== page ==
101 in 1 Sports
101 in 1 Sports Party Megamix is the latest outing of developer Nordcurrent, and yet another mini-game compilation to add to the Wii’s already bulging library. Each of the game’s 101 levels features a different ‘sport’. It’s a nice idea, one the company seem to have done quite well with on the DS, but 101 Sports on the Wii has some serious catching up to do if it’s to make it’s voice heard on the Wii mini-game scene.
The game controls all follow the same patterns: some requiring a Nunchuk but some needing only a single button. Most of the games are simple ‘press the right button at the right time’ affairs, many including some kind of Wii motion control. All of these simple control options make a lot of sense, simplifying game controls so that more people are likely to play, but all have been badly placed into the games, and none feel natural, at worst making games downright unplayable. Frequently, implausible reaction times are expected of the player, and it is often the case that randomly pressing buttons is a better option than watching for the right one. On other occasions, the Wii motion controls are so insensitive that getting your chosen character to do the correct thing is a difficult task.
101 Sports is built like so many others of its genre: it works best in multiplayer. However, although most of the games do include multiplayer support there are too many that do not. Even though it would have been just as simple to make these games turn-based, with players taking it in turns, the game instead restricts these games to the single player ‘Career’ mode, limiting the player’s choice dramatically. In many ways, single player is not just recommended but enforced. New players may be disappointed to find only seven of the 101 sports ready to play out of the box, the remaining majority requiring completion in single-player modes to unlock. Though this stretches out the game time and allows the players to become more familiar with each game, forcing them to sit down on their own with a game so clearly designed around multiplayer and painstakingly unlock each tedious sport, one after another, is unforgivable. Once all 101 sports have been acquired, it would surprise me greatly if the player would want anything to do with the game.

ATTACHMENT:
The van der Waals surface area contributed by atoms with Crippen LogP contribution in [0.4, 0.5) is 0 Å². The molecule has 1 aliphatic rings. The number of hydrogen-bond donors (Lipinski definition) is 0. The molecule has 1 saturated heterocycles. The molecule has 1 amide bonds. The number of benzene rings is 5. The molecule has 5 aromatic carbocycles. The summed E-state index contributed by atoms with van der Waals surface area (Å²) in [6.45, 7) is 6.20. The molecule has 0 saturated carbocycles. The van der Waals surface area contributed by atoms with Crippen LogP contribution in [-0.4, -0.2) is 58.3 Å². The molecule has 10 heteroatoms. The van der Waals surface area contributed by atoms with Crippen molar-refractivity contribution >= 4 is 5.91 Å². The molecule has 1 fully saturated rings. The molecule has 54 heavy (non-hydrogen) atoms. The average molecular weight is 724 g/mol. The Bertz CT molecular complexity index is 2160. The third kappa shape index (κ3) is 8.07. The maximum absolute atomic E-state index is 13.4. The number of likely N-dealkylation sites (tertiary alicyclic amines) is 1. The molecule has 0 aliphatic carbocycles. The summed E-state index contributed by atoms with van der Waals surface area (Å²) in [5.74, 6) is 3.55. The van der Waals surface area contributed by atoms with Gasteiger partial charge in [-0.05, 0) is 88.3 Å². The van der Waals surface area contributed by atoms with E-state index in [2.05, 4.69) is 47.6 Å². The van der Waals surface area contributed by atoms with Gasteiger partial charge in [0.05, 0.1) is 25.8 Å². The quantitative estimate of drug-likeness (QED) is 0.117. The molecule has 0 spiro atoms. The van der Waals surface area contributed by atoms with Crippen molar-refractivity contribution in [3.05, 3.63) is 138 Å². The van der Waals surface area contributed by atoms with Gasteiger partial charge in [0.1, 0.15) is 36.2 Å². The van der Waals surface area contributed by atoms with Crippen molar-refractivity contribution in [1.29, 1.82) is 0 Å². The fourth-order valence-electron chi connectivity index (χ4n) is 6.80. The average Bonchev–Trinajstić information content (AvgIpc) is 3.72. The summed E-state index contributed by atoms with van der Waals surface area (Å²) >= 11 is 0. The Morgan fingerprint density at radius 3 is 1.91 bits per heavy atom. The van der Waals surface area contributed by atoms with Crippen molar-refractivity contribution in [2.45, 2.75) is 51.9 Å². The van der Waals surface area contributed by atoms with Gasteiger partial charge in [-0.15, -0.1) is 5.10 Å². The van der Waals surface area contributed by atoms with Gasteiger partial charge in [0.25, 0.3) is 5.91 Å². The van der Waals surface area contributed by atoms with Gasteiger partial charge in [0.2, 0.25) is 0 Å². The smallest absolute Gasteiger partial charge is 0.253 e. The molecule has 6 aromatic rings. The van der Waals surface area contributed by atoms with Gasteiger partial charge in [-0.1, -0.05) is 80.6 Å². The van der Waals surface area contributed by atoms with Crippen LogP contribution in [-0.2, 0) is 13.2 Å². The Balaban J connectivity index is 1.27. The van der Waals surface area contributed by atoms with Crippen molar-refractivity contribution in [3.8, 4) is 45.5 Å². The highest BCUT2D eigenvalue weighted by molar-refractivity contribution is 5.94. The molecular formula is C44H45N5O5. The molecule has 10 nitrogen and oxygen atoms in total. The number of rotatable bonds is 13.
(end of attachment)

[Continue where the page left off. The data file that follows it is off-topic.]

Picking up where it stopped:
This is not to say that the game is without some very limited charm. If you create 101 games for someone to play, there’s a strong chance that they will enjoy at least one of them, and 101 Sports is no exception. Ironically, one of the first games in your inventory, the sumo wrestling, is surprisingly good fun in multiplayer and provides a very short spurt of entertainingly competitive action. But each and every game has some kind of fatal flaw; some setback which just makes it not fun to play. In the sumo game, for example, players can sometimes be caught in infinite loops where another player will spawn right above them, knocking them off the edge of the arena continually until the game ends. In the sack race game, the characters end up so far from the camera by the end that you honestly cannot tell what buttons to push, and it becomes a game of chance. Not a single game is spared and not a single game is honestly worth recommending.
101 Sports is a hopeless party game, close to being utterly unenjoyable. In such a competitive genre, and with Kinect and Move making much headway, the Wii seriously needs some better contenders or it will surely end up in last place.